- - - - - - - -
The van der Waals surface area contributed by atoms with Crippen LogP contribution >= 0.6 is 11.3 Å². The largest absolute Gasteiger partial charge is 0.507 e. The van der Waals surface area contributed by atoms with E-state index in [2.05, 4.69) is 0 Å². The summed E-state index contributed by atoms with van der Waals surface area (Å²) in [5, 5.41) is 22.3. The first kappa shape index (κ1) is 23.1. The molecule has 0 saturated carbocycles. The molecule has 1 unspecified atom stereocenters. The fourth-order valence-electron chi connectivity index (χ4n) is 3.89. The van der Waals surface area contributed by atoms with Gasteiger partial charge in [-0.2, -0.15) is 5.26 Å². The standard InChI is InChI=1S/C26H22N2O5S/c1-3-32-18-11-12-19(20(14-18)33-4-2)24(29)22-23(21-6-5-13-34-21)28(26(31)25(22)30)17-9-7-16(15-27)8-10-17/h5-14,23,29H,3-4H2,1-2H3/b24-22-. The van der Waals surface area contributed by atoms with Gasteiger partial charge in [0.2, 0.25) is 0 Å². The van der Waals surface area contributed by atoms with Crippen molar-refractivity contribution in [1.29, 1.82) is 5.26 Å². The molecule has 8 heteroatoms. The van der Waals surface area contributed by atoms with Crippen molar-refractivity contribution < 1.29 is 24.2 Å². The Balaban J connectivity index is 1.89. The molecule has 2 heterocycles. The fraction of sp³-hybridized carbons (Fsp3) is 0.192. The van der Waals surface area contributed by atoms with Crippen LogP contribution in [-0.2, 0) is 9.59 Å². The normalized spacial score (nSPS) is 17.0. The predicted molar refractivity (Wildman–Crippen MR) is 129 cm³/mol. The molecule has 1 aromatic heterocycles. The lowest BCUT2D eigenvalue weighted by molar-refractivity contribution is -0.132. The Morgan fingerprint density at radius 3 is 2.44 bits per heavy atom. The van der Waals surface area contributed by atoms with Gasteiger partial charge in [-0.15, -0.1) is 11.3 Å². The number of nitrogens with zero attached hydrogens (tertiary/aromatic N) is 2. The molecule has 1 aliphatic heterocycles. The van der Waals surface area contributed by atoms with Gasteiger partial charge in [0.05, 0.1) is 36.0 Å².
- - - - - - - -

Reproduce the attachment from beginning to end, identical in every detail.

The van der Waals surface area contributed by atoms with Crippen LogP contribution >= 0.6 is 11.3 Å². The largest absolute Gasteiger partial charge is 0.507 e. The van der Waals surface area contributed by atoms with E-state index in [2.05, 4.69) is 0 Å². The summed E-state index contributed by atoms with van der Waals surface area (Å²) in [5, 5.41) is 22.3. The first kappa shape index (κ1) is 23.1. The molecule has 0 saturated carbocycles. The molecule has 1 unspecified atom stereocenters. The fourth-order valence-electron chi connectivity index (χ4n) is 3.89. The van der Waals surface area contributed by atoms with Gasteiger partial charge in [-0.2, -0.15) is 5.26 Å². The standard InChI is InChI=1S/C26H22N2O5S/c1-3-32-18-11-12-19(20(14-18)33-4-2)24(29)22-23(21-6-5-13-34-21)28(26(31)25(22)30)17-9-7-16(15-27)8-10-17/h5-14,23,29H,3-4H2,1-2H3/b24-22-. The van der Waals surface area contributed by atoms with Gasteiger partial charge in [0.2, 0.25) is 0 Å². The van der Waals surface area contributed by atoms with Crippen molar-refractivity contribution in [1.29, 1.82) is 5.26 Å². The molecule has 8 heteroatoms. The van der Waals surface area contributed by atoms with Crippen molar-refractivity contribution < 1.29 is 24.2 Å². The Balaban J connectivity index is 1.89. The molecule has 2 heterocycles. The fraction of sp³-hybridized carbons (Fsp3) is 0.192. The van der Waals surface area contributed by atoms with Crippen LogP contribution in [-0.2, 0) is 9.59 Å². The normalized spacial score (nSPS) is 17.0. The predicted molar refractivity (Wildman–Crippen MR) is 129 cm³/mol. The molecule has 1 aromatic heterocycles. The lowest BCUT2D eigenvalue weighted by molar-refractivity contribution is -0.132. The Morgan fingerprint density at radius 3 is 2.44 bits per heavy atom. The van der Waals surface area contributed by atoms with Gasteiger partial charge in [-0.15, -0.1) is 11.3 Å². The number of nitrogens with zero attached hydrogens (tertiary/aromatic N) is 2. The molecule has 1 aliphatic heterocycles. The van der Waals surface area contributed by atoms with Gasteiger partial charge in [0.05, 0.1) is 36.0 Å².